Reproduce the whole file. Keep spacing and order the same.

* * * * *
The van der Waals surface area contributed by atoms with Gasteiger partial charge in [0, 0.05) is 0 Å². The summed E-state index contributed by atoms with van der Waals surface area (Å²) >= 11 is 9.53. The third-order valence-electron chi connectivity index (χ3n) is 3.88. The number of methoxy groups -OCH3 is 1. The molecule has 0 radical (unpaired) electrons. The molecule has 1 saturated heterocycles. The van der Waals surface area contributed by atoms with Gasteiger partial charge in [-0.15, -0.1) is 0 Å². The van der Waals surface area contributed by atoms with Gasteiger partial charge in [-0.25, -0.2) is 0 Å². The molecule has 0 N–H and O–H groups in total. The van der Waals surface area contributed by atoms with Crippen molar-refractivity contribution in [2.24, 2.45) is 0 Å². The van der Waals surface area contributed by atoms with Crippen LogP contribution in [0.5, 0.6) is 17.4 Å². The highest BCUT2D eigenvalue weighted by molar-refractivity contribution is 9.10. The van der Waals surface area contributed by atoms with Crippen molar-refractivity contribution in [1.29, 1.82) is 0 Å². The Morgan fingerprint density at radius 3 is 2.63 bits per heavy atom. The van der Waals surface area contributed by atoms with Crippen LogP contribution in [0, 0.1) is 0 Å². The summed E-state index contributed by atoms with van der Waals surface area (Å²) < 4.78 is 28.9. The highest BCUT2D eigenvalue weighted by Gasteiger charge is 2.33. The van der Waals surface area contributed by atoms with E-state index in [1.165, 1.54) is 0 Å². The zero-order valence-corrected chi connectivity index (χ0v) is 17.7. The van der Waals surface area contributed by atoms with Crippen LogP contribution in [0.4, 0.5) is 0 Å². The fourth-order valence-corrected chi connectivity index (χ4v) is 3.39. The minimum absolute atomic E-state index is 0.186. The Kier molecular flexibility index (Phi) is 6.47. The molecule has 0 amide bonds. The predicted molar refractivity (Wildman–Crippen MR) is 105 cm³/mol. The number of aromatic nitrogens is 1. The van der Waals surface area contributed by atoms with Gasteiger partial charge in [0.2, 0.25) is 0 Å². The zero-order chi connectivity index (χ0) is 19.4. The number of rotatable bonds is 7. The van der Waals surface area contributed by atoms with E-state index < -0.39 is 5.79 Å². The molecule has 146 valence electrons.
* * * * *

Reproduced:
The van der Waals surface area contributed by atoms with Gasteiger partial charge in [0, 0.05) is 0 Å². The summed E-state index contributed by atoms with van der Waals surface area (Å²) >= 11 is 9.53. The third-order valence-electron chi connectivity index (χ3n) is 3.88. The number of methoxy groups -OCH3 is 1. The molecule has 0 radical (unpaired) electrons. The molecule has 1 saturated heterocycles. The van der Waals surface area contributed by atoms with Gasteiger partial charge in [-0.15, -0.1) is 0 Å². The van der Waals surface area contributed by atoms with Gasteiger partial charge in [-0.25, -0.2) is 0 Å². The molecule has 0 N–H and O–H groups in total. The van der Waals surface area contributed by atoms with Crippen molar-refractivity contribution in [2.24, 2.45) is 0 Å². The van der Waals surface area contributed by atoms with Crippen LogP contribution in [0.5, 0.6) is 17.4 Å². The highest BCUT2D eigenvalue weighted by molar-refractivity contribution is 9.10. The van der Waals surface area contributed by atoms with Crippen molar-refractivity contribution in [1.29, 1.82) is 0 Å². The Morgan fingerprint density at radius 3 is 2.63 bits per heavy atom. The van der Waals surface area contributed by atoms with Crippen LogP contribution in [0, 0.1) is 0 Å². The summed E-state index contributed by atoms with van der Waals surface area (Å²) < 4.78 is 28.9. The highest BCUT2D eigenvalue weighted by Gasteiger charge is 2.33. The van der Waals surface area contributed by atoms with E-state index in [1.165, 1.54) is 0 Å². The zero-order valence-corrected chi connectivity index (χ0v) is 17.7. The van der Waals surface area contributed by atoms with Crippen LogP contribution in [0.4, 0.5) is 0 Å². The fourth-order valence-corrected chi connectivity index (χ4v) is 3.39. The minimum absolute atomic E-state index is 0.186. The Kier molecular flexibility index (Phi) is 6.47. The molecule has 0 amide bonds. The predicted molar refractivity (Wildman–Crippen MR) is 105 cm³/mol. The number of aromatic nitrogens is 1. The van der Waals surface area contributed by atoms with Gasteiger partial charge in [0.2, 0.25) is 0 Å². The zero-order chi connectivity index (χ0) is 19.4. The number of rotatable bonds is 7. The van der Waals surface area contributed by atoms with E-state index < -0.39 is 5.79 Å². The molecule has 146 valence electrons.